The Courage of Grace

HFA XKRT KRT ENTERTAINMENT STORY SLUGGED: HEMINGWAY KRT PHOTOGRAPH COURTESY OF THE JOHN F. KENNEDY LIBRARY (KRT119-July 19) Ernest Hemingway writing at a desk while on safari in 1953. This picture is included in the exhibition "Picturing Hemingway: A Writer in His Times," on view at the National Portrait Gallery in Washington, D.C. through November 7, 1999. (KRT) PL KD (B&W ONLY) 1999 (Vert) (jak)

A gift is an offering, we don’t really have to receive it. We can reject well-intentioned presents and go without whatever benefit they may have provided us. If we accept them, however, the burden of ownership comes with them.

If someone were to give you a house, you’d be responsible for upkeep. If someone were to give you a car, you’d have to obey traffic laws and safety precautions. The receipt of the gift brought about the responsibility of ownership.

Grace comes with an invitation. The invitation of grace is not only more grace, but greater glory. If we can receive what God offers us through the grace of Jesus, we can increasingly step into greater maturity. Greater maturity comes with the stewardship of what we already have. That stewardship includes the idea of building the Kingdom of God, not just sitting back and receiving the benefits of grace. 

When we know Jesus, He is going to invite us into Kingdom building stuff. That stuff is often uncomfortable and challenging. We don’t get to do stuff that’s to our glory; we are invited into agreement with His stuff to His glory. That means that the ability to do the stuff is beyond our limitations and control.

That means grace requires courage. If we are willing to step out of our comfort zone to accept invitations into Kingdom building that exceed our capacity, we have to depend on an invisible God. We have to trust in faith and stretch our comfort beyond our fears and doubts. We have to expose ourselves to embarrassment and failure dependent on God coming through in the stuff He invites us into. That takes courage.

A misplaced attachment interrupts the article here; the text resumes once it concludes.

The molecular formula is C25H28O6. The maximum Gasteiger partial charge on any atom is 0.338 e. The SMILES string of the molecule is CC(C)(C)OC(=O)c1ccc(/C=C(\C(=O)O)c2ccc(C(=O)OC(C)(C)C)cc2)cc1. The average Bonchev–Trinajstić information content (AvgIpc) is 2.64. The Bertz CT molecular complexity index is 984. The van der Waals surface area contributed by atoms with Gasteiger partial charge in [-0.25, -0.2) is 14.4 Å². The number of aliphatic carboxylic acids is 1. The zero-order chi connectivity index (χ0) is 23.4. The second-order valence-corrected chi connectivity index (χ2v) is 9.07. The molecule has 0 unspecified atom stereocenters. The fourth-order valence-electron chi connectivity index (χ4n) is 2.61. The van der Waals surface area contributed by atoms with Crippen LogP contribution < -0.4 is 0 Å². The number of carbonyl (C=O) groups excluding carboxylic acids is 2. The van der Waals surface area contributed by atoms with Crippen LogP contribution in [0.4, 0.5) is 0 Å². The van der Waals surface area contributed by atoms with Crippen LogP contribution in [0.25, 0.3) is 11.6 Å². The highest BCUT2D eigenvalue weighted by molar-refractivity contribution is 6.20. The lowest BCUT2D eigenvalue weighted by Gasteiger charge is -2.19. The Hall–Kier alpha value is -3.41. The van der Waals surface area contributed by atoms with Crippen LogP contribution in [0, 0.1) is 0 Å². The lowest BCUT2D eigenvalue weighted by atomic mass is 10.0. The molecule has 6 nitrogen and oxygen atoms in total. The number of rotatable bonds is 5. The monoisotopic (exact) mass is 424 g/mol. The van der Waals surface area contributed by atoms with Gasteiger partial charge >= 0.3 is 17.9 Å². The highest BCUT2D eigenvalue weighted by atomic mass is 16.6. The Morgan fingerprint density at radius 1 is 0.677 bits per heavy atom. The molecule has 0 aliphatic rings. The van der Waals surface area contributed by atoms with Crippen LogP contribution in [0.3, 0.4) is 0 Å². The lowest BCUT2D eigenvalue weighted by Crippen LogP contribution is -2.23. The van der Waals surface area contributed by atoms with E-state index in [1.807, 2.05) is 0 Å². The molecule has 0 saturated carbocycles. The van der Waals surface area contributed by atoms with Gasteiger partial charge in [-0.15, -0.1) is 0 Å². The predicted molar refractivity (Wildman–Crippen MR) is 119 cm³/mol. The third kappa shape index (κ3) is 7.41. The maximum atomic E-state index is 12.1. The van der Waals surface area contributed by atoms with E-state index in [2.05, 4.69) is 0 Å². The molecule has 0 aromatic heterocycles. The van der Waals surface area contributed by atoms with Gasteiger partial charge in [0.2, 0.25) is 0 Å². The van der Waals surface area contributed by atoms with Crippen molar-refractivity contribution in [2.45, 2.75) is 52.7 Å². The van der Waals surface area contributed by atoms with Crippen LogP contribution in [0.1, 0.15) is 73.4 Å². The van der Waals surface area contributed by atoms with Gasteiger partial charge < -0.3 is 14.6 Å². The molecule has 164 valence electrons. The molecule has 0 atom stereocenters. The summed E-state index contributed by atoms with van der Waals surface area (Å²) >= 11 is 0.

Within our “yes” to these invitations are opportunities for success as well as failure. Both success and failure accomplish the Kingdom purposes they are intended. The things that the world may deem “failures” work out the “us” that is within us to give way to God in us. We die to ourselves in failure to equip us for the successes. To the degree that we have adequately crucified our selfishness, we are prepared to walk into the successes.

There’s always more for us to develop and mature in. To the degree that we’ll allow for the discomfort that come’s with the stretching, we’ll be increasingly equipped to receive. The way we know our capacity for receipt is the degree to which we are willing to give glory to God where we might otherwise be tempted to think we’ve done something.

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